RIALTO CHATTER: CARRIE One Step Closer to Bway?
As BroadwayWorld has previously reported, producers Jeffrey Seller and Kevin McCollum, resurrected the infamous flop musical CARRIE for an Equity reading that had a notoriously short 3 night, 5 performance run on Broadway in 1988. The reading took place on November 20, 2009. The hope is to bring "Carrie" and her supernatural powers back to the Broadway stage.
The reading starred Marin Mazzie, Sutton Foster, Molly Ranson, Jennifer Damiano, Diana DeGarmo, Matt Doyle, John Arthur Greene, Philip Hoffman with Corey Boardman, Lilli Cooper, Katrina Rose Dideriksen, Benjamin Eakeley, Emily Ferranti, Kyle Harris, Kaitlin Kiyan, Max Kumangai, Mackenzie Mauzy, Preston Sadleir, Jonathan Schwartz, Bud Weber, and Sasha Weiss. To read the full scoop on the cast and creative team click here.
Staying busy, but its very delicious to be apart of the development of something new."
Could this mean CARRIE is one step closer to a much anticipated (if not surprising) Broadway revival?
The confused and tragic original theatrical journey of CARRIE is well documented in Ken Mandelbaum's now classic book "Not Since 'Carrie': 40 Years of Musical Flops." It will be interesting to see how this new "chapter" plays out as the reading takes shape. McCollum did not return Riedel's call in relation to his Post article and details regarding the CARRIE reading are being kept a tightly held secret.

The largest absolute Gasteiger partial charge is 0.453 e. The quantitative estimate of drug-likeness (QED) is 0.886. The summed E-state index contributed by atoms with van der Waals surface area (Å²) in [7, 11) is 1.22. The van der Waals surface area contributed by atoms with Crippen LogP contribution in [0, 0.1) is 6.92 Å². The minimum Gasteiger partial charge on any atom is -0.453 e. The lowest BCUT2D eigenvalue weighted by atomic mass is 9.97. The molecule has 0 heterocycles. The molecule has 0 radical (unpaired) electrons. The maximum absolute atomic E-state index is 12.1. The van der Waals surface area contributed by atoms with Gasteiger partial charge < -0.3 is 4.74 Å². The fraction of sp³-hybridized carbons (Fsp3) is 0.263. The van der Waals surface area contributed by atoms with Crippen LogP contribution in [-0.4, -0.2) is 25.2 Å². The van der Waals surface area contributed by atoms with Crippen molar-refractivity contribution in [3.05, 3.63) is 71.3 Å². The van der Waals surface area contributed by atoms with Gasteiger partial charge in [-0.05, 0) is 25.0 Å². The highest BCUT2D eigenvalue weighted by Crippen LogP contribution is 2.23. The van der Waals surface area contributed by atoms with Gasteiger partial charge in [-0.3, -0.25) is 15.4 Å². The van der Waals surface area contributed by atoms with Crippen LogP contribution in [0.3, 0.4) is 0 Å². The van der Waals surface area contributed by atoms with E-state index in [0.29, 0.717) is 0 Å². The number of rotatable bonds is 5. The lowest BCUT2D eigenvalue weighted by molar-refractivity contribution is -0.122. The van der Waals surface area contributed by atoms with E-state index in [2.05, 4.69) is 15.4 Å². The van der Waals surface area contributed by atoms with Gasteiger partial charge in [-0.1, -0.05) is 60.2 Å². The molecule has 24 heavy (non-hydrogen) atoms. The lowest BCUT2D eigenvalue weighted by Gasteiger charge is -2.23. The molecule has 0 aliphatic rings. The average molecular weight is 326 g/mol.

With original music by Michael Gore (Fame) and Dean Pitchford (Footloose) and a script by Lawrence D. Cohen (who wrote the 1976 film as well), CARRIE: THE MUSICAL is often considered the biggest Broadway flop of all time.
The show had its first four-week run beginning on February 13, 1988 in Stratford-upon-Avon, England. Directed by Terry Hands and choreographed by Debbie Allen, the cast included Broadway veteran and cabaret singer Barbara Cook, Charlotte d'Amboise, Gene Anthony Ray, Darlene Love, and Linzi Hateley, in her stage debut, as Carrie.
The show transferred to Broadway at an expense of $8 million and Hateley (who ultimately won a Theatre World Award) and other members of the UK cast remained with the show, but Cook was replaced by Betty Buckley (who had played the teacher Miss Collins in the 1976 film version). It opened on May 12 and closed a mere 3 nights later after only 5 performances.